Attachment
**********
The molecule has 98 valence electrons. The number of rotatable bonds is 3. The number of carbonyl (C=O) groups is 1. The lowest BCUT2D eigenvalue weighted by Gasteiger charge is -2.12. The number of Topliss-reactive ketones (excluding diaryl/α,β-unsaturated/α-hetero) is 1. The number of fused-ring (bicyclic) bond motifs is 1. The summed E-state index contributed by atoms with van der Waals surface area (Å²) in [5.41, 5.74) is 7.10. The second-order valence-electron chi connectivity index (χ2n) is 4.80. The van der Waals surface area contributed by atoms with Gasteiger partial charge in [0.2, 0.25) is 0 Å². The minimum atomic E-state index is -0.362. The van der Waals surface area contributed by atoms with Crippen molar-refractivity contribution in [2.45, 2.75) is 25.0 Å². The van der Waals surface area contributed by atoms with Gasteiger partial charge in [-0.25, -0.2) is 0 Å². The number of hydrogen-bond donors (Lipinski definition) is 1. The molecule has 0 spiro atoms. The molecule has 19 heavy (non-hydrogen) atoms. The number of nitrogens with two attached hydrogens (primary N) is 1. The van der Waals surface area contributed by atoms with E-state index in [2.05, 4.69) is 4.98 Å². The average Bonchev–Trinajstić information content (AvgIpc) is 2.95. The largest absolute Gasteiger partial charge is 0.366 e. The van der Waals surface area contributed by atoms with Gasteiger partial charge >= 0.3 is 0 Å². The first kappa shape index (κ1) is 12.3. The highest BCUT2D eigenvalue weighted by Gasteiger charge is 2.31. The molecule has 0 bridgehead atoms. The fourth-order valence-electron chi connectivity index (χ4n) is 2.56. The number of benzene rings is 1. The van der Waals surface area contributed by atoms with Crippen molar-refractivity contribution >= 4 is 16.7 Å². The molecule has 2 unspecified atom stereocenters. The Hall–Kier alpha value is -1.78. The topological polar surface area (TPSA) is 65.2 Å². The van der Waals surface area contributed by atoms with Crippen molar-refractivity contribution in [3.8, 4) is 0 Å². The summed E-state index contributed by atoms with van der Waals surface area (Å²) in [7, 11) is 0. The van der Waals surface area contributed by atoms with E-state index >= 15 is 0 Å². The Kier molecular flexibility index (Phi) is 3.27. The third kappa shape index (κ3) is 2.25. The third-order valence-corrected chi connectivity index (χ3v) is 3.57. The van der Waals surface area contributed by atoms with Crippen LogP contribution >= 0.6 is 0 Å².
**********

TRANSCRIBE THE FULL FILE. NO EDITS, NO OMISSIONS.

The molecule has 98 valence electrons. The number of rotatable bonds is 3. The number of carbonyl (C=O) groups is 1. The lowest BCUT2D eigenvalue weighted by Gasteiger charge is -2.12. The number of Topliss-reactive ketones (excluding diaryl/α,β-unsaturated/α-hetero) is 1. The number of fused-ring (bicyclic) bond motifs is 1. The summed E-state index contributed by atoms with van der Waals surface area (Å²) in [5.41, 5.74) is 7.10. The second-order valence-electron chi connectivity index (χ2n) is 4.80. The van der Waals surface area contributed by atoms with Gasteiger partial charge in [0.2, 0.25) is 0 Å². The minimum atomic E-state index is -0.362. The van der Waals surface area contributed by atoms with Crippen molar-refractivity contribution in [2.45, 2.75) is 25.0 Å². The van der Waals surface area contributed by atoms with Gasteiger partial charge in [-0.25, -0.2) is 0 Å². The number of hydrogen-bond donors (Lipinski definition) is 1. The molecule has 0 spiro atoms. The molecule has 19 heavy (non-hydrogen) atoms. The number of nitrogens with two attached hydrogens (primary N) is 1. The van der Waals surface area contributed by atoms with E-state index in [2.05, 4.69) is 4.98 Å². The average Bonchev–Trinajstić information content (AvgIpc) is 2.95. The largest absolute Gasteiger partial charge is 0.366 e. The van der Waals surface area contributed by atoms with Gasteiger partial charge >= 0.3 is 0 Å². The first kappa shape index (κ1) is 12.3. The highest BCUT2D eigenvalue weighted by Gasteiger charge is 2.31. The molecule has 0 bridgehead atoms. The fourth-order valence-electron chi connectivity index (χ4n) is 2.56. The number of benzene rings is 1. The van der Waals surface area contributed by atoms with Crippen molar-refractivity contribution >= 4 is 16.7 Å². The molecule has 2 unspecified atom stereocenters. The Hall–Kier alpha value is -1.78. The topological polar surface area (TPSA) is 65.2 Å². The van der Waals surface area contributed by atoms with Crippen molar-refractivity contribution in [3.8, 4) is 0 Å². The summed E-state index contributed by atoms with van der Waals surface area (Å²) in [7, 11) is 0. The van der Waals surface area contributed by atoms with E-state index >= 15 is 0 Å². The Kier molecular flexibility index (Phi) is 3.27. The third kappa shape index (κ3) is 2.25. The third-order valence-corrected chi connectivity index (χ3v) is 3.57. The van der Waals surface area contributed by atoms with Crippen LogP contribution >= 0.6 is 0 Å².